"Stop, for mercy's sake, stop with the English and before you come to the Greek," Warrington cried out, laughing. "I never heard you make such a long speech, or was aware that you had penetrated so deeply into the female mysteries. Who taught you all this, and into whose boudoirs and nurseries have you been peeping, whilst I was smoking my pipe, and reading my book, lying on my straw bed?"

"You are on the bank; old boy, content to watch the waves tossing in the winds, and the struggles of others at sea," Pen said. "I am in the stream now, and by Jove I like it. How rapidly we go down it, hey? Strong and feeble, old and young—the metal pitchers and the earthen pitchers—the pretty little china boat swims gaily till the big bruised brazen one bumps him and sends him down—eh, vogue la galere!—you see a man sink in the race, and say good-bye to him—look, he has only dived under the other fellow's legs, and comes up shaking his pole, and striking out ever so far ahead. Eh, vogue la galere, I say. It's good sport, Warrington—not winning merely, but playing."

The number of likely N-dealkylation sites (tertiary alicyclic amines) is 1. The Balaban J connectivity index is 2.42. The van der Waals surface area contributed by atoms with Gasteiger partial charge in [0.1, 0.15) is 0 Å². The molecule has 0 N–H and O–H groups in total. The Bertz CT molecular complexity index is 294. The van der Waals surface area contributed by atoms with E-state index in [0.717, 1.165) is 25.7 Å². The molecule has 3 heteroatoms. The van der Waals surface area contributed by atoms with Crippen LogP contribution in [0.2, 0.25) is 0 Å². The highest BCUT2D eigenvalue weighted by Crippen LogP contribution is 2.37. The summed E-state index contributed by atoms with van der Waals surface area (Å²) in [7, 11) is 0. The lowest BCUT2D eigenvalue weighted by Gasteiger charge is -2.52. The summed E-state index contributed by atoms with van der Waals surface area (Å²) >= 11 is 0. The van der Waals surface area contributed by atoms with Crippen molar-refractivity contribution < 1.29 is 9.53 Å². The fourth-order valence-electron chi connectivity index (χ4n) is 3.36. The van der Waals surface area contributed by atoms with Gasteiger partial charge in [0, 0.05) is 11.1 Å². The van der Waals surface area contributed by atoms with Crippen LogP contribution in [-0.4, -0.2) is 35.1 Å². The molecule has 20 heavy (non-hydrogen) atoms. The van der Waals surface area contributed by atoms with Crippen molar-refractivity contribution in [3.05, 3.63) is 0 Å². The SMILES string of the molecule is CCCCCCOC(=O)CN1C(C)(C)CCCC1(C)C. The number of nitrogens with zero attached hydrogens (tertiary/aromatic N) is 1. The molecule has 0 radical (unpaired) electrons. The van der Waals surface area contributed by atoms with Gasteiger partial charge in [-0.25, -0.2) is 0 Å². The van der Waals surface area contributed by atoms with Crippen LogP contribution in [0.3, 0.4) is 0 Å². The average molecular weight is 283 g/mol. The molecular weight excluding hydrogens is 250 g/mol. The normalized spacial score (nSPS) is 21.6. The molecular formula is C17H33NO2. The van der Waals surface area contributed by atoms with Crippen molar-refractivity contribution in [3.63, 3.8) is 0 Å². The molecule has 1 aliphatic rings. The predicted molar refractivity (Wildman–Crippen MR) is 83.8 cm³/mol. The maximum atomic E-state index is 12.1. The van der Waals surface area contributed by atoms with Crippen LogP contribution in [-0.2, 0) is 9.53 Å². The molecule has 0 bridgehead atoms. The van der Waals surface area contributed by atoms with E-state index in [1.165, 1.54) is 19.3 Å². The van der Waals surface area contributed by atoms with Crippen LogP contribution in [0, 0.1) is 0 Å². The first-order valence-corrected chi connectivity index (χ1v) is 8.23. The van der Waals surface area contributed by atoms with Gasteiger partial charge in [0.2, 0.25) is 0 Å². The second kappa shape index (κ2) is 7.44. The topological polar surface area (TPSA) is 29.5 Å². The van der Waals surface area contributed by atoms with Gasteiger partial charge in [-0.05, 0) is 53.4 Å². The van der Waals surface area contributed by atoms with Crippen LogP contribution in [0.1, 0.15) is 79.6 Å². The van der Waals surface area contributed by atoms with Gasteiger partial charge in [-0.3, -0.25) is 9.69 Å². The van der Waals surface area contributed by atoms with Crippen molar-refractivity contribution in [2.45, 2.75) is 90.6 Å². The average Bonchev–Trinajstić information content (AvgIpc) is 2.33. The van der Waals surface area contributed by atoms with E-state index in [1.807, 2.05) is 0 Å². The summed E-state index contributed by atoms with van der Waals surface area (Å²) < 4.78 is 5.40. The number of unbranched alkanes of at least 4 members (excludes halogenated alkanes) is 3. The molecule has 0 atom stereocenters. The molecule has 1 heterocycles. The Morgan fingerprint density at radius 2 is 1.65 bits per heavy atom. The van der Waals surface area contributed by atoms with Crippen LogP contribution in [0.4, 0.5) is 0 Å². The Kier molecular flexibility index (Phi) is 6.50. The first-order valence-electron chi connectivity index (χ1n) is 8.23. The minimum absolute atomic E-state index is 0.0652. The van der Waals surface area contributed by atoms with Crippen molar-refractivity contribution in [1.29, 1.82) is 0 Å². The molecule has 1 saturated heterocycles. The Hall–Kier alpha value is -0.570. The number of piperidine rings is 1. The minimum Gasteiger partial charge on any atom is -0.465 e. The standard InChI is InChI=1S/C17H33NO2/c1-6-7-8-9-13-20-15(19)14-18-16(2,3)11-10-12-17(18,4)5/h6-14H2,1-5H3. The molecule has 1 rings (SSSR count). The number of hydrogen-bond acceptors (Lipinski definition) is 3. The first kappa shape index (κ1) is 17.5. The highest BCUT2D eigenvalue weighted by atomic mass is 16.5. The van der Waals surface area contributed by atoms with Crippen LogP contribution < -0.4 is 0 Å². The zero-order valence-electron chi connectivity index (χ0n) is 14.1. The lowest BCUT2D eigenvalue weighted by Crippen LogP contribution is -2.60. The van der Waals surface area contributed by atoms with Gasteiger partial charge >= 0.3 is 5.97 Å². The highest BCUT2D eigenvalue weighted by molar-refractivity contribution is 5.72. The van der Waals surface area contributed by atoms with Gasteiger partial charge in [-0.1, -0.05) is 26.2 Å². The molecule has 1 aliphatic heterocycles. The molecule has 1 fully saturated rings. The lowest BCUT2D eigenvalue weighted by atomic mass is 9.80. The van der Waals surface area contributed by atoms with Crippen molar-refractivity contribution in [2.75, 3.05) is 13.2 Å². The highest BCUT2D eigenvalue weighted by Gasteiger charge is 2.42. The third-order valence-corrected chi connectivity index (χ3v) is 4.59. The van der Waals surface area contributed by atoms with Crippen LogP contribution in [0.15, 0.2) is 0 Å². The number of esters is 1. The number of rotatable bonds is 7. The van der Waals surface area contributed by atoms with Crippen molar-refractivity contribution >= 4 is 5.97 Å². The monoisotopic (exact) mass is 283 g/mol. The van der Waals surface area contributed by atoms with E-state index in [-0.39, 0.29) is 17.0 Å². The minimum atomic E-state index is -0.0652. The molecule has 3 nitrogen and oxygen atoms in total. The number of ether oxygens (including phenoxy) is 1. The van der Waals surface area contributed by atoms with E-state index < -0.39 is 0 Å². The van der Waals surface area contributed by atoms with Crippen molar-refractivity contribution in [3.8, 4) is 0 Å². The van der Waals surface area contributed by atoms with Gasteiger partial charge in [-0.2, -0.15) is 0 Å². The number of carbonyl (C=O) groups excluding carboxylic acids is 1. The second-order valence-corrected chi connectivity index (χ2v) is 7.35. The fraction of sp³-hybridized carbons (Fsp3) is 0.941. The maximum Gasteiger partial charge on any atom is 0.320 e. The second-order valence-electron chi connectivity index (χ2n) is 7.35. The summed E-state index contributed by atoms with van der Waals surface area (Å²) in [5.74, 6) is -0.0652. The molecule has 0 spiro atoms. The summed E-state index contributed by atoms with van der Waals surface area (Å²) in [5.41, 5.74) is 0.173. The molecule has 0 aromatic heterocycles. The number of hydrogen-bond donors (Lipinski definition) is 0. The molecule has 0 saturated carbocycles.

"Well, go in and win, young 'un. I'll sit and mark the game," Warrington said, surveying the ardent young fellow with an almost fatherly pleasure. "A generous fellow plays for the play, a sordid one for the stake; an old fogy sits by and smokes the pipe of tranquillity, while Jack and Tom are pummelling each other in the ring."

"Why don't you come in, George, and have a turn with the gloves? You are big enough and strong enough," Pen said. "Dear old boy, you are worth ten of me."